The two highest-ranking F.B.I. officials, former FBI director James B. Comey and his deputy director Andrew G. McCabe were audited by the IRS during former President Donald Trump’s term. The odds of being subjected to this type of audit are small. In 2017 for example, the IRS targeted about 5,000 out of 153 million individual returns filed, according to the New York Times.
The Trump Justice Department was pursuing criminal investigations against both men, but neither was ever charged?
Comey’s audit, which lasted more than a year, revealed that he and his wife, Patrice Comey, had overpaid their 2017 federal income taxes by $347. They received a refund.
Former I.R.S. officials and tax lawyers said because Trump repeatedly tried to use the powers of the federal government against his rivals and to overturn the election, and because the I.R.S. conducted an extensive audit on two people whom he routinely pushed to have prosecuted, the tax inspector general or Congress should investigate, the New York Times reported.
During Obama’s first term, the IRS targeted conservative nonprofit groups for increased scrutiny. Obama responded to the May 2013 revelation with anger. “If you have the IRS operating in anything less than a neutral and nonpartisan way, then that is outrageous,” Obama said. “It is contrary to our traditions.”
U.S. stock broker, financial commentator, and radio personality Peter Schiff founded the U.S.-based Euro Pacific Bank in 2011 with subsidiaries in the Caribbean, building it to 15,000 accounts within two years. The bank moved to Puerto Rico in 2017. In 2020, a group of tax authorities called J5 — Joints Chief of Global Tax Enforcement — started investigating Schiff’s bank “to put a stop to the suspected facilitation of offshore tax evasion and money laundering by the bank.”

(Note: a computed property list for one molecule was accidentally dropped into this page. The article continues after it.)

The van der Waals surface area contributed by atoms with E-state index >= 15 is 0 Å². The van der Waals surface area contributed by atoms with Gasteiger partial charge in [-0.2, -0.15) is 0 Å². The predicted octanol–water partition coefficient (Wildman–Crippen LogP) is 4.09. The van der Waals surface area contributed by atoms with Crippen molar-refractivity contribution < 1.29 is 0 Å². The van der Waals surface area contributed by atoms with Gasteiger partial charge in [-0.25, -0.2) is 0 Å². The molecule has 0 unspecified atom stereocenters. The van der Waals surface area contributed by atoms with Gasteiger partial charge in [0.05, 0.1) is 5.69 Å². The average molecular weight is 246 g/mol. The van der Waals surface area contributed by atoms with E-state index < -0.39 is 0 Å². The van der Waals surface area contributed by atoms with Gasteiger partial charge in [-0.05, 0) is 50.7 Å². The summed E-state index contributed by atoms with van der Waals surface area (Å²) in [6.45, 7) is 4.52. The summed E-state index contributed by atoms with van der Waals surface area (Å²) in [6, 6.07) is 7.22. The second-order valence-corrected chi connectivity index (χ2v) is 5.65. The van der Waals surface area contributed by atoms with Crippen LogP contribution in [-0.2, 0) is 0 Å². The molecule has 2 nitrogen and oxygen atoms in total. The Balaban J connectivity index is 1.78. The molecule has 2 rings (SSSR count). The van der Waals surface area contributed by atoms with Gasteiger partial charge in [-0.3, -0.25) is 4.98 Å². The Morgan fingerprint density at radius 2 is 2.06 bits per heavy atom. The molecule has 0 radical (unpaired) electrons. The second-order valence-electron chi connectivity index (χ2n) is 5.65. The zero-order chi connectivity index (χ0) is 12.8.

J5 was created by the governments of the U.S., U.K., Canada, Australia and the Netherlands in 2018 to combat international financial crimes involving tax evasion and money laundering. Deposits at the bank dwindled in the wake of the J5 investigation and customers left.
Puerto Rican regulators have issued a cease-and-desist order to the bank and Schiff said the regulator “seems to respond to pressure from the federal Internal Revenue Service (IRS).”
When the investigation showed no foul, regulators used a different approach, saying the bank has been operating in insolvency for at least three years, Schiff said, according to El Nuevo Dia.
“The IRS and J5 targeted my bank due to my outspoken criticism of excess government taxation and regulation. Their illegal efforts to punish free speech, deprive me of property without due process, and needlessly put thousands of customers at risk, actually justifies my criticism,” Schiff tweeted.
On social media an in an email to El Nuevo Dia, Schiff said “My bank is being shut down on capital issues alone.” He described the matter as “a technicality.”
“I think OCIF (the Puerto Rican regulator) agreed to do this … to gain favor with the IRS. Puerto Rico has been under pressure from the IRS for its tax incentives that result in wealthy people like me moving to the island to avoid paying taxes,” Schiff said.
“Instead of suspending the bank operations abruptly without notice, (the commissionera) could have given me 24 hours to bring the additional capital or face closure. I would have provided it (the capital),” he said.
Photo: A portion of the 1040 U.S. Individual Income Tax Return form, July 24, 2018 .(AP Photo/Mark Lennihan, File)